With more and more people housing their horses within city limits, riding on roadways has for many riders become a necessary evil to get to the trails that they love so dearly.? If you do find yourself having to take your horse out onto a roadway, ensure that he is safe with traffic.? Even if you are riding on a relatively quiet country road, be aware that it?s always possible to encounter various types of vehicles.? If your horse should spook, it is very possible that he may jump directly into traffic, or might wind up in a roadside ditch.? If you are going to be on the road, your horse must be comfortable with cars, trucks, tractors, motorcycles, and other such vehicles as dumptrucks, ATV?s, and bicycles.?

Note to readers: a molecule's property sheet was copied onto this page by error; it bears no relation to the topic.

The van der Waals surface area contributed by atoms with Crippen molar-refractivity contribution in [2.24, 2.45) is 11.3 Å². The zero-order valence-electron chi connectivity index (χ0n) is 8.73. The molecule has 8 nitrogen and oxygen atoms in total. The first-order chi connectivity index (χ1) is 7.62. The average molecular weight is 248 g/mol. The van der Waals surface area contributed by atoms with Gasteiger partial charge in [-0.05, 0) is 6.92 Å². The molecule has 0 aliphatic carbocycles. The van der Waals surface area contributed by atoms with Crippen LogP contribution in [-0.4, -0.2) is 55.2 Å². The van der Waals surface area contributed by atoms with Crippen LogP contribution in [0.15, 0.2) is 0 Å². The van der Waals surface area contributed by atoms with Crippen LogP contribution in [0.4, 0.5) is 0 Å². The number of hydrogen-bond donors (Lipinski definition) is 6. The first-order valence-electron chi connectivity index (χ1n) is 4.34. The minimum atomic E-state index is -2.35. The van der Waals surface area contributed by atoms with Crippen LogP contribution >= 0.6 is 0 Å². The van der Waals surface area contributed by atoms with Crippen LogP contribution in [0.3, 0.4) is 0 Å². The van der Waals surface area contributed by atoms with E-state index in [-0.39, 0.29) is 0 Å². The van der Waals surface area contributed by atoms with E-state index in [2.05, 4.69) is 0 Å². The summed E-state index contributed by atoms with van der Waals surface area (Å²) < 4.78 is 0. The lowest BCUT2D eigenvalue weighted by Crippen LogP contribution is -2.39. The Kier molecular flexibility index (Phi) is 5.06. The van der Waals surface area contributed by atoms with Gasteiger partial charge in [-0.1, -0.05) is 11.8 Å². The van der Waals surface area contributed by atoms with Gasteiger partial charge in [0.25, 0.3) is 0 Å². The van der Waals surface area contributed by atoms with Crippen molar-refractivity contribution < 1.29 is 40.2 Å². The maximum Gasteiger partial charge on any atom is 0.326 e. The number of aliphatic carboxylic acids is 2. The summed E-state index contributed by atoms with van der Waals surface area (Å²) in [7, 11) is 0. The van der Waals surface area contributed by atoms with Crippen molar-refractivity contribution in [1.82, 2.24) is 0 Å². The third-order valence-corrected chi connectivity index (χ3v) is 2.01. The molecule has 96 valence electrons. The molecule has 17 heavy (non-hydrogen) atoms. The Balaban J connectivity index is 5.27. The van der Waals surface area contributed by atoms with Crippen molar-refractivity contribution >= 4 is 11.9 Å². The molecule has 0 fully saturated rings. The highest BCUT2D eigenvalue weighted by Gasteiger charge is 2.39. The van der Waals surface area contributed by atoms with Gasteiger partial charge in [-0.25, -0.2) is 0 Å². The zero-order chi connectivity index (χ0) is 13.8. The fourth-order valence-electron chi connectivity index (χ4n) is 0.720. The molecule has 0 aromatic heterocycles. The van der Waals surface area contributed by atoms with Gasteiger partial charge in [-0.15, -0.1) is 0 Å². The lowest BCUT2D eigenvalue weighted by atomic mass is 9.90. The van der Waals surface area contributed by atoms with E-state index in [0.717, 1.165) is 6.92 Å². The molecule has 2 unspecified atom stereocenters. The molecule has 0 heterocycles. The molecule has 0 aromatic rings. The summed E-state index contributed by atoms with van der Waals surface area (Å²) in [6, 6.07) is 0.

You must have confidence in the bravery of your horse and his ability to be calm in new situations.? Use hand signals just as you would on a bicycle to warn drivers of your movements.? Where possible, avoid the road surface as some pavement can be very slippery for your horse.? However, be aware of ditches that could cave under your horse?s weight, and also of dangerous debris such as broken glass or construction waste that could injure your horse.? As always, look ahead to what might frighten your horse.? Maybe there are garbage cans out on the street that he has never seen before, or big construction signs.? Watch driveways and yards as you approach for things that will startle your horse, such as cars, or even fenced dogs that may suddenly appear in a riot of noise.? Talk to your horse and keep him focused on you and moving forward.? If you are riding in a group, ride single file and cross roads together.